The prices of wide swaths of food items have increased over a relatively short period of time. The longer term trend in rising prices has been the increased demand from developing countries, China being the most notable. As disposable incomes increase people (1) consume more food overall and (2) become more diverse in what they consume (more meat and a variety of veggies along with grains already consumed).
When quantity demanded is greater than quantity supplied, over time prices inevitably rise.
Short term variables, like weather and disease (plant and animal), affect harvests and the stockyards in the interim. This combination seems to be prevailing force behind the rise in prices at the grocery store.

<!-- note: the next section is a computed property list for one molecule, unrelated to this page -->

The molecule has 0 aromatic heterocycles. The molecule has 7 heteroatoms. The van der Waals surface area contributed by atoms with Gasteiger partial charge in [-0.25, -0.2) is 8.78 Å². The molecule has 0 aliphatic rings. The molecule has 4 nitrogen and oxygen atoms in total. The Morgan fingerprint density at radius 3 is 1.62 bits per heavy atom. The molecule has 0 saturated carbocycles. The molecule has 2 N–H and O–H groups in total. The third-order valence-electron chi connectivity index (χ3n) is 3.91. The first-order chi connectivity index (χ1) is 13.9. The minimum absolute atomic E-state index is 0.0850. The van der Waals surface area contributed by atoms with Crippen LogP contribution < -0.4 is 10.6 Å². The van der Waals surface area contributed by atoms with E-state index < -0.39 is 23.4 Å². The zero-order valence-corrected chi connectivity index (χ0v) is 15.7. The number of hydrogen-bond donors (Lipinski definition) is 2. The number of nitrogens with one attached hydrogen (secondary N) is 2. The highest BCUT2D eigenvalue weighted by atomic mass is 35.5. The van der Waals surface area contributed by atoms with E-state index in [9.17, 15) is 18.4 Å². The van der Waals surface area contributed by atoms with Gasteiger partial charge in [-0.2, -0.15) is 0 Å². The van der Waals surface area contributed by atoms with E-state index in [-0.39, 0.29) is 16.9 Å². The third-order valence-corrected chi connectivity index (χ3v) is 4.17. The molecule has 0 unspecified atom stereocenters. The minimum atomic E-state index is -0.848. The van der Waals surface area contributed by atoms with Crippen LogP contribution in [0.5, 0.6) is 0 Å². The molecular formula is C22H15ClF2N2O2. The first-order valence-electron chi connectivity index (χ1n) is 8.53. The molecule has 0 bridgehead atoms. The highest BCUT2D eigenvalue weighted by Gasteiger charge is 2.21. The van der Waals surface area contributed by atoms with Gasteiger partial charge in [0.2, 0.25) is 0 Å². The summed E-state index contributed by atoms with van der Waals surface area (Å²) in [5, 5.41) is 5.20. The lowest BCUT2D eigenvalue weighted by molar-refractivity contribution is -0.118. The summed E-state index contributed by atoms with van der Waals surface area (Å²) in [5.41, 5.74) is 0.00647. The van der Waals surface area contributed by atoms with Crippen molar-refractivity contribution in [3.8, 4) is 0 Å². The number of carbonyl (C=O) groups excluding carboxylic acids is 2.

One distinction I would like to make is "food inflation" is not a product of Monetary policy and the excessive "printing of money". It is a product of market fundamentals mentioned above--the push (supply side) and pull (demand side) of Supply and Demand.
It is a scarcity of output/production as opposed to an abundance of money that is the primary cause of rising food prices we have seen as of late.
Here is a list from USA Today of 10 food items that have increased in price in the short and long(er) term.
> 4-yr. change: +53%
> 1-yr. change: +13%
> Current price: $5.55 per lb.